If your loved one loves to read, pack their favorite books. If they have newspaper and magazine subscriptions, transfer the delivery address to the care facility.


After decluttering and packing, provide enough time for the deep cleaning of your home. You may need to help your loved one perform this task or ask for help from friends and family. If you feel the task is too mundane, you can hire professional cleaners to do the job.

Here are some deep cleaning tips:

  • Organize your things according to their labels.
  • Go to the donation site to donate things.
  • Sell the items that need to be sold. You can order a dumpster to dispose of unwanted items.
  • Find a resource to dispose of motor oil, old paints, pesticides, and other toxic substances that can’t be put in the trash.

Deep cleaning your home will help you to sell it faster. If you are renting it, you can save from your security deposit by reducing the cleaning cost.


1. Ask your care facility for moving company recommendations. Look for their list and do research online. Online reviews can help you choose the moving company for your needs.

2. Get a cost estimate. Make sure the moving cost is within your budget.

3. Book your moving date to ensure the moving company is available on your move-in date.

4. Ensure the moving company is properly licensed and insured in the area you are moving to.

5. Ask the company if they can move heavy and specialty items. Make sure the company is capable of moving heavy furniture or bed.


These are the things you need to take care of before your loved one move to the care facility:

1. Cancel current utility services – contact your loved one’s utility companies and cancel their services for the old home. (most care facilities have utilities included in their bill).

2. Update your loved one’s address on their:

  • Life insurance policies
  • Bank accounts
  • Credit card accounts
  • Investment and retirement accounts
  • Driver’s license and vehicle registration
  • Medicare and Social security
  • Voter registration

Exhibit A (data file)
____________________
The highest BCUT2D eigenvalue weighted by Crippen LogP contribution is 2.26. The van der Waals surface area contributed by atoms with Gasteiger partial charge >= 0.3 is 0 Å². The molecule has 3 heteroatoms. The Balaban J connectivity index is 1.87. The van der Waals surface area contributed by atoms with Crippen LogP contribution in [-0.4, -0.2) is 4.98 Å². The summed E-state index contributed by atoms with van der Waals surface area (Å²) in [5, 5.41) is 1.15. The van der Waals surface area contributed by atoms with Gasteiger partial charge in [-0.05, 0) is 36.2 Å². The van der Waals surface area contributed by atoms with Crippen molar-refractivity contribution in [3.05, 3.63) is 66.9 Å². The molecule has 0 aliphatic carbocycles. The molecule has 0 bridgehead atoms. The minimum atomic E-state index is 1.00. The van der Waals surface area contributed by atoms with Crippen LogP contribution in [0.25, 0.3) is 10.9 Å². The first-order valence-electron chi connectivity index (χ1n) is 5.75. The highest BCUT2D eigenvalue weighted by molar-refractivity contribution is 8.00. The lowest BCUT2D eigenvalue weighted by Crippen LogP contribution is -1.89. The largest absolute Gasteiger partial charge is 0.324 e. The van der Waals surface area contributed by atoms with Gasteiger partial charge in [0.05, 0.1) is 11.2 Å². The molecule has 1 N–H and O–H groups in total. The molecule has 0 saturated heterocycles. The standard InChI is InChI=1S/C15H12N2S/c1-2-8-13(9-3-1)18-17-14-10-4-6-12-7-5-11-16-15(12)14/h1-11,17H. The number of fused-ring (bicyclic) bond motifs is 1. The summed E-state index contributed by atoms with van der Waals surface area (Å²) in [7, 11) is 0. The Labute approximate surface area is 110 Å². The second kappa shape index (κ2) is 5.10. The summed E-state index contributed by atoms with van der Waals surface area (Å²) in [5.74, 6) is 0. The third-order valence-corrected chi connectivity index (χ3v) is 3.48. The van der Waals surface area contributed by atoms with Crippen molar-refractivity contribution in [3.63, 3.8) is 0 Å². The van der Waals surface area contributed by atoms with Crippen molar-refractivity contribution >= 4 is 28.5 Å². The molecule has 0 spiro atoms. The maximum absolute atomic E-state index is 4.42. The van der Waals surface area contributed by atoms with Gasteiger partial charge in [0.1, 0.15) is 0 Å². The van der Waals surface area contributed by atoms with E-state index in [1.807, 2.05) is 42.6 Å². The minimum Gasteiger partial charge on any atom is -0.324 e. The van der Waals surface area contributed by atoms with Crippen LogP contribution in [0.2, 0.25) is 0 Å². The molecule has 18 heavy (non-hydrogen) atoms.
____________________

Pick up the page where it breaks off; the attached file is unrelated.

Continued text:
• Newspaper and magazine subscription

3. Inform all necessary parties about the change of address – Contact all the people that your loved one transact and provide the updated address. These may include creditors, lawyers, insurance companies, financial services, and shopping websites.

4. Set up mail forwarding with the US Postal Service – set up mail forwarding to the care facility a week before moving. Arrange with the care facility’s front desk to collect all mail before the move-in date. This will ensure nothing gets lost during the transition.

5. Confirm with the care facility that all paperwork has been signed and received – complete all pre-move-in paperwork. Confirmed with the facility that your loved one is ready for the move-in.

6. Know your loved one’s new contact information – get the landline number and ask if you need to provide a cellphone.

7. Confirm with the moving company – before moving to the care facility, remind the moving company about the move-in date.

8. Ask the care facility for gate codes – so that your family and the moving company can gain access on the move-in date.

9. Add the care facility contact number on your devices – ask for your loved one’s schedule so you can program your calendar of events.

10. Make an end-of-life plan – end-of-life details for a living will, estate planning, do not resuscitate order, and attorney’s power must be in place before the move-in date. Make sure to provide the care facility with a copy of this information.


On the scheduled move-out day, make sure the change of address has been accomplished and your personal possessions are packed and ready to move.

Your house should also be thoroughly cleaned, and your new room is prepared for the move-out.

Supervise the move and make sure all possessions are moved to the facility. Help your loved one unpack and make sure pictures, and personal mementos are placed where they can frequently see them create a homey feeling.

Get to know the staff members at the care facility. Know the programs, services, and activities. Share a meal with your loved ones and spend some quiet time with them before you leave.

Arriving at the care facility starts a new chapter in your loved one’s life, so ensure that they take their time and enjoy the new space and activities.

Program your calendar with your loved one’s activities and events so that you will know what’s going on at the care facility.


Trying to find an insurance policy before moving to a care facility can be a frustrating process; working with an independent agency like Funeral Funds will make the process easier and quicker.

If you have a health history or pre-existing medical conditions, let us help you; we will work with you side by side to find a plan that fits your needs. We will shop your case at different insurance carriers and get you the best price.

We work with many A+ rated insurance carriers that specialize in covering high-risk clients like you.  We will search all those companies and match you with the best burial insurance company that gives the best rate.

We will assist you in securing the coverage you need at a rate you can afford if you are looking for funeral insurance, burial insurance, or final expense life insurance.

Fill out our quote form on this page or call us at 888) 862-9456, and we can give you an accurate quote.